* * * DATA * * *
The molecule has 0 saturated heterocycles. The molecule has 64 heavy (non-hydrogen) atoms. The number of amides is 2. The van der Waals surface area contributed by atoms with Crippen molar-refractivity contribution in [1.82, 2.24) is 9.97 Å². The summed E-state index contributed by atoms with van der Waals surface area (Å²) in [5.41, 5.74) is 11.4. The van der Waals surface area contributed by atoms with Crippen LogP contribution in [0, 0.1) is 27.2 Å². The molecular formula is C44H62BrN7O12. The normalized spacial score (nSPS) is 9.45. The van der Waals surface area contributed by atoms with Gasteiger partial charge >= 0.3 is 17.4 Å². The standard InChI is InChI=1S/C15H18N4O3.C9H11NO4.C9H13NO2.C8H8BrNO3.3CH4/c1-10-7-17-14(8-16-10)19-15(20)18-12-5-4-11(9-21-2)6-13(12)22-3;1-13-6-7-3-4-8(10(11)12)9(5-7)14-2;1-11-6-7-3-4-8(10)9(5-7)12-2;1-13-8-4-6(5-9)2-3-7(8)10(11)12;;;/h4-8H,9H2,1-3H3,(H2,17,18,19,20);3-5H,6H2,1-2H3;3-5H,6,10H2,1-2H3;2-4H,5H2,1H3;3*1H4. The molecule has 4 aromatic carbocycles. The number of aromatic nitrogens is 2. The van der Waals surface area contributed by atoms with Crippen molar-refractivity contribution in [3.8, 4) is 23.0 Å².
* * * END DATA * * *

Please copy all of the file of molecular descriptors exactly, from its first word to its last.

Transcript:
The molecule has 0 saturated heterocycles. The molecule has 64 heavy (non-hydrogen) atoms. The number of amides is 2. The van der Waals surface area contributed by atoms with Crippen molar-refractivity contribution in [1.82, 2.24) is 9.97 Å². The summed E-state index contributed by atoms with van der Waals surface area (Å²) in [5.41, 5.74) is 11.4. The van der Waals surface area contributed by atoms with Crippen LogP contribution in [0, 0.1) is 27.2 Å². The molecular formula is C44H62BrN7O12. The normalized spacial score (nSPS) is 9.45. The van der Waals surface area contributed by atoms with Gasteiger partial charge >= 0.3 is 17.4 Å². The standard InChI is InChI=1S/C15H18N4O3.C9H11NO4.C9H13NO2.C8H8BrNO3.3CH4/c1-10-7-17-14(8-16-10)19-15(20)18-12-5-4-11(9-21-2)6-13(12)22-3;1-13-6-7-3-4-8(10(11)12)9(5-7)14-2;1-11-6-7-3-4-8(10)9(5-7)12-2;1-13-8-4-6(5-9)2-3-7(8)10(11)12;;;/h4-8H,9H2,1-3H3,(H2,17,18,19,20);3-5H,6H2,1-2H3;3-5H,6,10H2,1-2H3;2-4H,5H2,1H3;3*1H4. The molecule has 4 aromatic carbocycles. The number of aromatic nitrogens is 2. The van der Waals surface area contributed by atoms with Crippen molar-refractivity contribution in [3.8, 4) is 23.0 Å².